How the SNP has coped with losing 21 MPs

First Minister Nicola Sturgeon with all 56 newly elected SNP MPs. Picture: Jane Barlow
First Minister Nicola Sturgeon with all 56 newly elected SNP MPs. Picture: Jane Barlow
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When the SNP won a record 56 seats in the UK Parliament in 2015, there was a rush to discover everything about the MPs who had been elected.

Much was found out about ‘the 56’, not all of it positive, and some of it even a shock to the SNP themselves.

SNP Westminster leader Ian Blackford speaks during Prime Minister's Questions in the House of Commons.

SNP Westminster leader Ian Blackford speaks during Prime Minister's Questions in the House of Commons.

By the time of the snap general election in June, the 56 were down to 54 and their numbers shrunk even further when the party lost 21 seats.

It has been, in many ways, a rude awakening for Nicola Sturgeon’s party, who seemed untouchable at Holyrood and Westminster for several years.

We look at how the party has fared in this new reality.

Big Losses

The sheer numbers aren’t the only change that has the potential to trouble the SNP group at Westminster.

A surge in support for the Conservatives saw some big-beasts of nationalism defeated, and while Alex Salmond was the best known, the loss of Angus Robertson will surely be felt most keenly in the SNP.

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MP for Moray for the best part of two decades, Mr Robertson found himself ousted by football referee Douglas Ross.

It is a testament to his popularity within the party that despite losing his seat, there is precious little internal desire for him to give up his role as Deputy Leader.

New leadership

Mr Roberston was replaced by Ian Blackford, the SNP MP with the second largest majority following their setbacks in June.

As a parliamentarian for just two years, Mr Blackford looks understandably less assured in his weekly exchanges with Prime Minister Theresa May.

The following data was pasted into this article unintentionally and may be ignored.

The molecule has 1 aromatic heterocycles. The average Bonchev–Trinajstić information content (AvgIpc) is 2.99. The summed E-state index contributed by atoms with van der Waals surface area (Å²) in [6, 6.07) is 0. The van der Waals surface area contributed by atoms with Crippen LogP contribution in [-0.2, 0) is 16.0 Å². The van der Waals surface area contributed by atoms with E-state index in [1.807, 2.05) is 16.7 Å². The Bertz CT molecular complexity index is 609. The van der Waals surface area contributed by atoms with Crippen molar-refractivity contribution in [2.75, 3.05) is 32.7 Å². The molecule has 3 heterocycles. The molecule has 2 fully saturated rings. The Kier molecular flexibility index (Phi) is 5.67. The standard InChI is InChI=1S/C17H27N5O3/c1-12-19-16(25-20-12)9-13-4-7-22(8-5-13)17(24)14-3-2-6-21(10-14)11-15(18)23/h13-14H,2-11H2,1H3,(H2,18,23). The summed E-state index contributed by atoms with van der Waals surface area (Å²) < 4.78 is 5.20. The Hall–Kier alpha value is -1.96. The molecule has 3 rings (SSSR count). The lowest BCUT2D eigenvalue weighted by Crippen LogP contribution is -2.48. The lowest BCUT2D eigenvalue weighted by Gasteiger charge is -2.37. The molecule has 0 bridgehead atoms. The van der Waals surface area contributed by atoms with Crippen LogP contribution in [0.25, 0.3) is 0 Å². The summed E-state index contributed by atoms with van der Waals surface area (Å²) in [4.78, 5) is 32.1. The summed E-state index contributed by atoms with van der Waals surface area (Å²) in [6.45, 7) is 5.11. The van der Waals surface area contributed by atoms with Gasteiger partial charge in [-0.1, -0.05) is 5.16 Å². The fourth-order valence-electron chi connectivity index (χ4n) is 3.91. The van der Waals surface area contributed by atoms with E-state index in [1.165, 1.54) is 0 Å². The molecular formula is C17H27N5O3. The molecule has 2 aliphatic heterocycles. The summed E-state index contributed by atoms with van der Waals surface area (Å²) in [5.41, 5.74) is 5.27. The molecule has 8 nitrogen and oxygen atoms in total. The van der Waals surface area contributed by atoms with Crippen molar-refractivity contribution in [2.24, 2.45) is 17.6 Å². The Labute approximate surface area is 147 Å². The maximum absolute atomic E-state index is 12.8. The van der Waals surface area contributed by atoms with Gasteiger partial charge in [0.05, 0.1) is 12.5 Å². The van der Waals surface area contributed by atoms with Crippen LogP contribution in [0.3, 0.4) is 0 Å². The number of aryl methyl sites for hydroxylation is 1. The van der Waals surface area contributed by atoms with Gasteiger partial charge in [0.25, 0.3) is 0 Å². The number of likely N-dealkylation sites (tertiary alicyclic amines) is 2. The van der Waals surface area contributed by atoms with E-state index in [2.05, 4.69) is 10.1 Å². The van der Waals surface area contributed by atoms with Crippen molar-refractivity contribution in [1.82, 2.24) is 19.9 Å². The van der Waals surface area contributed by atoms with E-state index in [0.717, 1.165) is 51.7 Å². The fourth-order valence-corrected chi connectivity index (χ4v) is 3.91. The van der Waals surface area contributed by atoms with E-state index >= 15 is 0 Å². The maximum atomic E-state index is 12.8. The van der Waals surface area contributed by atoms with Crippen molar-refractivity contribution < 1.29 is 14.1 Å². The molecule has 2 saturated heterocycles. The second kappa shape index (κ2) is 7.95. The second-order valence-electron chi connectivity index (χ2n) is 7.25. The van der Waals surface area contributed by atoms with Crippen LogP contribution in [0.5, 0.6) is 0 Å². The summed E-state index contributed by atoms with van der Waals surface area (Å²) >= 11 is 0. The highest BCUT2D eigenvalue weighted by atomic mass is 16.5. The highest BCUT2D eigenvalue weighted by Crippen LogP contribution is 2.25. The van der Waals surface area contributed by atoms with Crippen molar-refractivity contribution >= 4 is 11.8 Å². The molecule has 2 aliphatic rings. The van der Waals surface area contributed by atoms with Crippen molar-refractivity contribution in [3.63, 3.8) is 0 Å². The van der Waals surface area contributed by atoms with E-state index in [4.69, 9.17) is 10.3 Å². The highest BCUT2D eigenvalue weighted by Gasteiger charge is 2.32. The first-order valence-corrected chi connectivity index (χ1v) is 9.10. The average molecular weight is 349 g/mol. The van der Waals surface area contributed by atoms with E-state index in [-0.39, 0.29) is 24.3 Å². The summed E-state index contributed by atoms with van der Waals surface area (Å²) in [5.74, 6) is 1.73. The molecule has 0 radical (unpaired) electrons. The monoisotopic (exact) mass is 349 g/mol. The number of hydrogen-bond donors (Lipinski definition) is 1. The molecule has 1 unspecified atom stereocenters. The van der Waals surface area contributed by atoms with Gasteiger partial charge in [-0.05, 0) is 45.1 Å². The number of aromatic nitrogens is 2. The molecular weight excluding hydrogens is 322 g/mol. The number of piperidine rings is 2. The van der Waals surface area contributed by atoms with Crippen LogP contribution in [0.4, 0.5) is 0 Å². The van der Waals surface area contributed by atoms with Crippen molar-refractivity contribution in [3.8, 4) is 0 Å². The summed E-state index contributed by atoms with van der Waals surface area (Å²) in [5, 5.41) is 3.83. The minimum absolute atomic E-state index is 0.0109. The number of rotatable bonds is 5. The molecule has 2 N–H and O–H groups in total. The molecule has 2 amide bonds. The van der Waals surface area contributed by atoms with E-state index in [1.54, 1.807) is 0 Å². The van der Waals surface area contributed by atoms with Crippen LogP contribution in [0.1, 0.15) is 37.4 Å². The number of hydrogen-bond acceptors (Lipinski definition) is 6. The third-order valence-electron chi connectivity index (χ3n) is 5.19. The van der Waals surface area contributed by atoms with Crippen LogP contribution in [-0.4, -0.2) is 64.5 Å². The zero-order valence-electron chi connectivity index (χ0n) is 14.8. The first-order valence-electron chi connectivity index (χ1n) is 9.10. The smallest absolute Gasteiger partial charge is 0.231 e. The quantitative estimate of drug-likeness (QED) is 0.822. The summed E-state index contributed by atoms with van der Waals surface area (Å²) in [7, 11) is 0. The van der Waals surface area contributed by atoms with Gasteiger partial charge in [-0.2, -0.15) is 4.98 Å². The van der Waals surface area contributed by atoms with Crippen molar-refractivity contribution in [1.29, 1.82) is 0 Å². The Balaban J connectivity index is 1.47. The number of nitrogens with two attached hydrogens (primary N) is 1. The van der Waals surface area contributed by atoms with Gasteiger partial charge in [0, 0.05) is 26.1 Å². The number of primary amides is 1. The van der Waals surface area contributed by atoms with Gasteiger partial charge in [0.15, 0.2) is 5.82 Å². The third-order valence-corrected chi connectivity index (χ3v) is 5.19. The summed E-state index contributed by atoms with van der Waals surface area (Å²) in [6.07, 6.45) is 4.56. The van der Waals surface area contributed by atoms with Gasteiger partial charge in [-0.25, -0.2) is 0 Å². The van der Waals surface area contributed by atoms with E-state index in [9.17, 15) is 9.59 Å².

In normal circumstances, the SNP might be concerned about not landing many telling blows on the Government, as was the case when John Swinney struggled at First Minister’s Questions during his tenure as party leader.

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However, Angus Robertson had Theresa May (and predecessor David Cameron) on the ropes multiple times with searching, well-researched questions, not necessarily all pertaining solely to Scotland.

He was spoken of highly by opposition politicians and the media, but it didn’t help Mr Robertson himself or the party when it came to the election.

Ms Sturgeon may consider that for now, the more understated leadership of Mr Blackford is just as effective as that of Mr Robertson.

More influence?

Counter-intuitively, it could be argued that with minority government in place, and Theresa May relying on DUP support, the SNP have more influence than before.

After being elected in huge numbers in 2015, the SNP made their mark felt quickly, but for an opposition party facing a majority government, legislative achievements are always hard to come by.

As the SNP themselves can tell you, one of the ways to strengthen your hand as a minority government is to effectively act like a majority government. That’s a tactic that was employed almost immediately, and successfully, by Alex Salmond after the 2007 election give the party a one-seat lead.

Theresa May’s government hasn’t quite mastered that yet, and their new policy of not voting on opposition motions looks set to backfire.

A Labour motion, backed by the SNP, to force the Government to reveal the details of reports about the impact of Brexit, was ruled binding by the Speaker.

As recently as last night, an SNP motion on women affected by pension changes passed unanimously after the Government whips ordered their MPs to abstain.

The future

The SNP will use the vote to put pressure on the Conservatives over the ‘WASPI’ issue, and turned up the heat on individual Scottish Tory MPs.

As the Brexit negotiations heat up, both the SNP and the Labour party are keen to use the status of Ms May’s minority government to try and wield outsize influence.

While the party is still clearly not fully adjusted to the loss of nearly a third of their MPs, the parliamentary arithmetic gives Mr Blackford, and by extension Ms Sturgeon, the chance to try and win back some of the support they lost in June.